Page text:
India’s Flagship Martian Orbiter Has A Minor Hiccup Over Earth
Lawrence LeBlond for redOrbit.com – Your Universe Online
India’s landmark mission to mars, which was launched just under a week ago, has hit a minor speed bump while in orbit over Earth. The country’s Mars Orbiter Mission, otherwise known as Mangalyaan or MOM, encountered a problem with a liquid fuel thruster, causing the probe to miss an intended higher orbital trajectory.
India maintains that this minor issue is just that and will not set the country back in its attempt to be only the fourth country to put an unmanned craft on or around Mars. It would join the USA, Russia and Europe as the only superpowers to reach the Red Planet. India’s attempt, if successful, would also be historic for the fact no country has ever launched a successful Mars mission on its first attempt.
Today’s mishap occurred during a maneuver designed to boost MOM’s distance from 44,500 miles to 62,100 miles. The scheduled engine burn failed to put the 3,000-pound craft in the intended orbit over the Earth. The engine burn was also intended to speed up the satellite, but it was apparent after the flow of fuel from the main engine ceased and the engine stopped that the boost was not going to happen, at least this time.
The Indian Space Research Organization (ISRO) said even after firing a backup thruster to keep the speed up and to help raise the craft’s orbit, the incremental velocity dipped. The burn did raise the satellite about 4,000 miles but this is still far below the intended altitude of 62,000 miles.
Scientists with the Indian space agency are now changing the mission plan to include an additional engine firing on Tuesday to help the craft reach its intended orbital path and correct velocity, which is set to be about 425 miles per second. Currently, MOM is traveling at speeds of around 114 feet per second.
The issue was discovered when two coils in the satellite, which are responsible for speeding the craft up and slowing it down, were turned on at the same time. This hiccup led to a blockage in the fuel line, causing the engine to cut off.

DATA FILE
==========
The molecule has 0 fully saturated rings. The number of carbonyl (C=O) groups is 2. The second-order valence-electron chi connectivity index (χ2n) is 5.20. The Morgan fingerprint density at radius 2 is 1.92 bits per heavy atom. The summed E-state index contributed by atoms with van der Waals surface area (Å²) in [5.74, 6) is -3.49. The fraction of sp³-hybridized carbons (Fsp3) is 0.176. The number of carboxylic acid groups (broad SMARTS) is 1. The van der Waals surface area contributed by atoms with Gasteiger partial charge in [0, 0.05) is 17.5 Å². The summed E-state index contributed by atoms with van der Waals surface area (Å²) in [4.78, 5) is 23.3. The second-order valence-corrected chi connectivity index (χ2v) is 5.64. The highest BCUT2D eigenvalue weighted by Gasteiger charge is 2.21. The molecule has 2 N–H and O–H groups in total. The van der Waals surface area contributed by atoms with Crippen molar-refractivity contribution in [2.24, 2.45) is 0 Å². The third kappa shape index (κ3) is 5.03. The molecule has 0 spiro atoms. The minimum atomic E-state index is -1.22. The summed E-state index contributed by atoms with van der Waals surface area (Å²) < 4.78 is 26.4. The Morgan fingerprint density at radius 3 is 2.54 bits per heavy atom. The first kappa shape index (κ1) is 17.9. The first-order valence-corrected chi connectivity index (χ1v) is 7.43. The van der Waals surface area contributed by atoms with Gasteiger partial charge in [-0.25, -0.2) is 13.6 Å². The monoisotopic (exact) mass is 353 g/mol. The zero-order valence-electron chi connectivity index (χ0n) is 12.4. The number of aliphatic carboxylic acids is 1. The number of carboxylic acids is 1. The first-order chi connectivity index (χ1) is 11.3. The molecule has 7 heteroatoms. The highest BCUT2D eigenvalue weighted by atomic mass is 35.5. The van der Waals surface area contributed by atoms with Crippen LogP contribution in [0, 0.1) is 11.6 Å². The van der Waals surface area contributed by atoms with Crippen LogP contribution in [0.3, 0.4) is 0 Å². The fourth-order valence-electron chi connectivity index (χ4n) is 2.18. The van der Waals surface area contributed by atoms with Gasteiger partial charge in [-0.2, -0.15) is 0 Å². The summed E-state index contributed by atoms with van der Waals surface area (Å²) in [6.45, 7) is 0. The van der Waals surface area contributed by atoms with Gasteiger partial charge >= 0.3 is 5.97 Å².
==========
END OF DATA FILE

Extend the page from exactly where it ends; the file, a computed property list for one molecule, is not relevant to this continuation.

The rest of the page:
“The satellite’s engine doesn’t work when both coils are simultaneously on,” an anonymous spokesman for the ISRO told The Wall Street Journal. “This is not at all a setback, we got our redundancies [backup plans] checked by this process.”
The plan for Mangalyaan is to allow it to build up enough speed in Earth orbit before directing it out toward Mars. The slingshot maneuver will take place at the end of this month, barring any unforeseen malfunctions. So far, “everything is on track,” said the spokesman.
Once the craft breaks free of Earth’s orbit, it will spend 10 months in space traveling to Mars. If successful, it will mark the first time any Asian country has reached another planet. Attempts by Japan and China have both ended in failure.
India’s MOM spacecraft is also making headlines, not for its flagship status, but for its cost. While NASA is spending upwards of $460 million on its Mars probe, set to launch later this month, India’s Mangalyaan probe is costing only $73 million.
As this is such a small price to pay, many experts have labeled the country’s actions as misguided, saying they are wasting money that could be better put toward feeding a country that is among the poorest in the world.
However, ISRO chairman K. Radhakrishnan defended his country’s ambitions, calling the mission a “turning point” for India’s space program and one that could prove the nation’s capabilities in rocket technology.
Even with Monday’s slight hiccup, the country has gone far to prove it can be a major player in the space industry.
If tomorrow’s additional burn successfully puts MOM in the appropriate orbit, a final midnight burn will commence on November 16 to boost the spacecraft to 119,300 miles. Then on December 1, the engine will be fired again for the craft to begin its “trans-Martian injection,” dispatching the craft on its 300-day journey to the Red Planet.
If all goes as planned, India’s flagship orbiter will reach Mars on September 24, 2014 and the engine will fire again to slow the craft down enough to settle into Mars’ orbit. India’s PLSV rocket, which was India’s second choice for the mission, was not powerful enough to send MOM directly on its flight to Mars.
Monday’s unsuccessful burn used up about 4.4 pounds of the spacecraft’s 1,878 pounds of fuel.